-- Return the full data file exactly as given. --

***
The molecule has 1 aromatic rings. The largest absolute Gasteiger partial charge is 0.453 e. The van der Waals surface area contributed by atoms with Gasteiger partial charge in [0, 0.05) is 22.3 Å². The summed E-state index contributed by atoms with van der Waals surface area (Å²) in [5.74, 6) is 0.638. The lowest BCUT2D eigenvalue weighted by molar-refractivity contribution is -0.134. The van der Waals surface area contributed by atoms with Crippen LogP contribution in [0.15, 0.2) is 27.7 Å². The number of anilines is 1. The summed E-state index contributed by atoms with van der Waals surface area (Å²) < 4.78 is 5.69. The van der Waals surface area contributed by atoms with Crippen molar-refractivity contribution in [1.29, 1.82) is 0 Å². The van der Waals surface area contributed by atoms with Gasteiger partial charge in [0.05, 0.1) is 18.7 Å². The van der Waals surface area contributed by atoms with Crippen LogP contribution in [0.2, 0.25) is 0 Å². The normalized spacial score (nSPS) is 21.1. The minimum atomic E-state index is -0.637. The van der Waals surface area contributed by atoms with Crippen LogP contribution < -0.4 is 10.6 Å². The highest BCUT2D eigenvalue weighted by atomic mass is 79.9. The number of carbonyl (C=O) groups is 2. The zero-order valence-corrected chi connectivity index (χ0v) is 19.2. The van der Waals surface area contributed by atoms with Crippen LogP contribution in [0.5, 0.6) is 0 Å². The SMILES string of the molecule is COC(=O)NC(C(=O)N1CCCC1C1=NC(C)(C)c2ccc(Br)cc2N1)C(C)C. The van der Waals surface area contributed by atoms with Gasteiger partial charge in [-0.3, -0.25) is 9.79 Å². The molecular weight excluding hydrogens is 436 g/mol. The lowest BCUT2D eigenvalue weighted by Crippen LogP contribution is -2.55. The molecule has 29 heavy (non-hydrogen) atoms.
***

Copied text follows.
The molecule has 1 aromatic rings. The largest absolute Gasteiger partial charge is 0.453 e. The van der Waals surface area contributed by atoms with Gasteiger partial charge in [0, 0.05) is 22.3 Å². The summed E-state index contributed by atoms with van der Waals surface area (Å²) in [5.74, 6) is 0.638. The lowest BCUT2D eigenvalue weighted by molar-refractivity contribution is -0.134. The van der Waals surface area contributed by atoms with Crippen LogP contribution in [0.15, 0.2) is 27.7 Å². The number of anilines is 1. The summed E-state index contributed by atoms with van der Waals surface area (Å²) < 4.78 is 5.69. The van der Waals surface area contributed by atoms with Crippen molar-refractivity contribution in [1.29, 1.82) is 0 Å². The van der Waals surface area contributed by atoms with Gasteiger partial charge in [0.05, 0.1) is 18.7 Å². The van der Waals surface area contributed by atoms with Crippen LogP contribution in [0.2, 0.25) is 0 Å². The normalized spacial score (nSPS) is 21.1. The minimum atomic E-state index is -0.637. The van der Waals surface area contributed by atoms with Crippen LogP contribution < -0.4 is 10.6 Å². The highest BCUT2D eigenvalue weighted by atomic mass is 79.9. The number of carbonyl (C=O) groups is 2. The zero-order valence-corrected chi connectivity index (χ0v) is 19.2. The van der Waals surface area contributed by atoms with Crippen LogP contribution in [0.5, 0.6) is 0 Å². The SMILES string of the molecule is COC(=O)NC(C(=O)N1CCCC1C1=NC(C)(C)c2ccc(Br)cc2N1)C(C)C. The van der Waals surface area contributed by atoms with Gasteiger partial charge in [-0.3, -0.25) is 9.79 Å². The molecular weight excluding hydrogens is 436 g/mol. The lowest BCUT2D eigenvalue weighted by Crippen LogP contribution is -2.55. The molecule has 29 heavy (non-hydrogen) atoms.